A little while ago Mr B and I pushed a pram with a sleeping Madeleine through the Melbourne Cemetery on Lygon Street. It is old and sprawling and, as you would expect, wonderfully peaceful. Some of the graves, especially those closest to the road, were shiny and beautifully kept, dust-free and with fresh flowers to show that those who lay beneath were remembered and loved, even 10, 20 and 30 years on.
But in other sections, old graves were crumbling back into the ground, broken headstones and rampant moss hiding almost all of what was once I'm sure meant to be a lasting memorial of someone deeply loved, then lost.
It got me thinking. Most of us will only be remembered and missed for two generations. Three tops. I will tell Madeleine about the friends and family I have loved and lost. Maybe we will visit their graves sometimes. But she never knew them, can't really mourn them. I doubt she will tell her children about them.
And so they are forgotten.
Last weekend we returned to the cemetery and I took my camera into the forgotten corners. Along the dirt footpaths that had scarcely been trod for decades, probably more than a century, except for the odd visit from a groundskeeper.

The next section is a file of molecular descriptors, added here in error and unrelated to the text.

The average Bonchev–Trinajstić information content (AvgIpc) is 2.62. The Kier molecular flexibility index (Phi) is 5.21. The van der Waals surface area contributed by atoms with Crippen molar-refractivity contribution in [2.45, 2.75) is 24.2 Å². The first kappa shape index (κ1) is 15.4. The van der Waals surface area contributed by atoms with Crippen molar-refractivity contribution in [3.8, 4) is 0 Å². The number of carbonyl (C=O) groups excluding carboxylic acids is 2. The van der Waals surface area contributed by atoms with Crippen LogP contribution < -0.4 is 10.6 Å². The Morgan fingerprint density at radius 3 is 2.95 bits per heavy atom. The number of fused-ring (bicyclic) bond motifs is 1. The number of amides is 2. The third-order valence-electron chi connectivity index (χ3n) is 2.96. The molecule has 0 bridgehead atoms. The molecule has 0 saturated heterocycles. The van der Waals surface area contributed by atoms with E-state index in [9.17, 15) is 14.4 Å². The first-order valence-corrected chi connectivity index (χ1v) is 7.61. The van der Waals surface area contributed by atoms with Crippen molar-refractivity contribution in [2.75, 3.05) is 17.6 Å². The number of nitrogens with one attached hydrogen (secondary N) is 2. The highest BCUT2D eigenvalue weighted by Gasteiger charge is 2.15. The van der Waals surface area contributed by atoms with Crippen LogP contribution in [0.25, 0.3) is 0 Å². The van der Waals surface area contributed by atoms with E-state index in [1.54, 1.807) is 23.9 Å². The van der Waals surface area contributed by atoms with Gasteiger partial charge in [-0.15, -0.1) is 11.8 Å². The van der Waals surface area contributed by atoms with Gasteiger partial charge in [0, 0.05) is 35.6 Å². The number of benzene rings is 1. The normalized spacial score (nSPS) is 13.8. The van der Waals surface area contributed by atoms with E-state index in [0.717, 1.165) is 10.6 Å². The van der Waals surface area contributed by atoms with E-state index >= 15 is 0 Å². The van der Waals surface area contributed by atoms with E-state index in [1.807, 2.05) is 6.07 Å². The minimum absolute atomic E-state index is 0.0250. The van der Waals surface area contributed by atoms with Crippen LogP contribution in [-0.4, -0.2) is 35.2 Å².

I wanted to celebrate, together with you, all the mothers and fathers, the daughters and sons, the husbands and wives, the friends. Because once upon a time they were everything to someone. They deserved to be remembered again.
They are called Bridget and Victor and Edmund and Daisy and Giovanni. They are the public servant who is dearly missed by his friends. The Aboriginal elder who saved colonists from a pending massacre. The war heroes, the politicians and sailors.
They are Michael and Margaret Bulger, who moved out here from Kilkenny in Ireland and died in South Melbourne 100 years ago. They had three sons, new little Australians. Distant relatives, perhaps? We promised each other we would go back and leave flowers at Michael's and Margaret's grave.
They hail from Italy and England, China, Switzerland and Israel. So many of them came to Australia to start new lives. Many of them fell in love, started families. One grave is marked with heartbreaking simplicity: "MOTHER." That is all.